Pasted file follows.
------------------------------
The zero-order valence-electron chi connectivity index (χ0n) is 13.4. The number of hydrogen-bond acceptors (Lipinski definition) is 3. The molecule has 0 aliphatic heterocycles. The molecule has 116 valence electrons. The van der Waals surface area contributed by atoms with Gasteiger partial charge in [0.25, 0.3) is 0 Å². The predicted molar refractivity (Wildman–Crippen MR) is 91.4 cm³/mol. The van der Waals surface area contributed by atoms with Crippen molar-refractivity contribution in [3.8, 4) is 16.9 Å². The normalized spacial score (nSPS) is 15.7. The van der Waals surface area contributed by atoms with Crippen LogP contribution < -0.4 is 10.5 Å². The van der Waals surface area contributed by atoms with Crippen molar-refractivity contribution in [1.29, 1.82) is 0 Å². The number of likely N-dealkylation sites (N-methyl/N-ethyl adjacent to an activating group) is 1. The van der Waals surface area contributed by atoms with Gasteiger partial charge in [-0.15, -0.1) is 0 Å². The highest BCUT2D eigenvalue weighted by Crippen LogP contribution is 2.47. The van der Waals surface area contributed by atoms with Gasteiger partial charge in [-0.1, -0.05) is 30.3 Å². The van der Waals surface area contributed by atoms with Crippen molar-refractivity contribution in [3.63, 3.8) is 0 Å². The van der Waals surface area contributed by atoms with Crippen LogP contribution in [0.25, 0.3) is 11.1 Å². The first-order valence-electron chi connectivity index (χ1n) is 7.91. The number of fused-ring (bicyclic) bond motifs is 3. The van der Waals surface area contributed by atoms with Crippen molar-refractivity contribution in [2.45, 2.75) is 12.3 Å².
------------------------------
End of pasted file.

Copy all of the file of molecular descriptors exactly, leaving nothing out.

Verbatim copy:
The zero-order valence-electron chi connectivity index (χ0n) is 13.4. The number of hydrogen-bond acceptors (Lipinski definition) is 3. The molecule has 0 aliphatic heterocycles. The molecule has 116 valence electrons. The van der Waals surface area contributed by atoms with Gasteiger partial charge in [0.25, 0.3) is 0 Å². The predicted molar refractivity (Wildman–Crippen MR) is 91.4 cm³/mol. The van der Waals surface area contributed by atoms with Crippen molar-refractivity contribution in [3.8, 4) is 16.9 Å². The normalized spacial score (nSPS) is 15.7. The van der Waals surface area contributed by atoms with Crippen LogP contribution < -0.4 is 10.5 Å². The van der Waals surface area contributed by atoms with Crippen molar-refractivity contribution in [1.29, 1.82) is 0 Å². The number of likely N-dealkylation sites (N-methyl/N-ethyl adjacent to an activating group) is 1. The van der Waals surface area contributed by atoms with Gasteiger partial charge in [-0.15, -0.1) is 0 Å². The highest BCUT2D eigenvalue weighted by Crippen LogP contribution is 2.47. The van der Waals surface area contributed by atoms with Gasteiger partial charge in [-0.1, -0.05) is 30.3 Å². The van der Waals surface area contributed by atoms with Crippen molar-refractivity contribution in [3.63, 3.8) is 0 Å². The van der Waals surface area contributed by atoms with Crippen LogP contribution in [0.25, 0.3) is 11.1 Å². The first-order valence-electron chi connectivity index (χ1n) is 7.91. The number of fused-ring (bicyclic) bond motifs is 3. The van der Waals surface area contributed by atoms with Crippen molar-refractivity contribution in [2.45, 2.75) is 12.3 Å².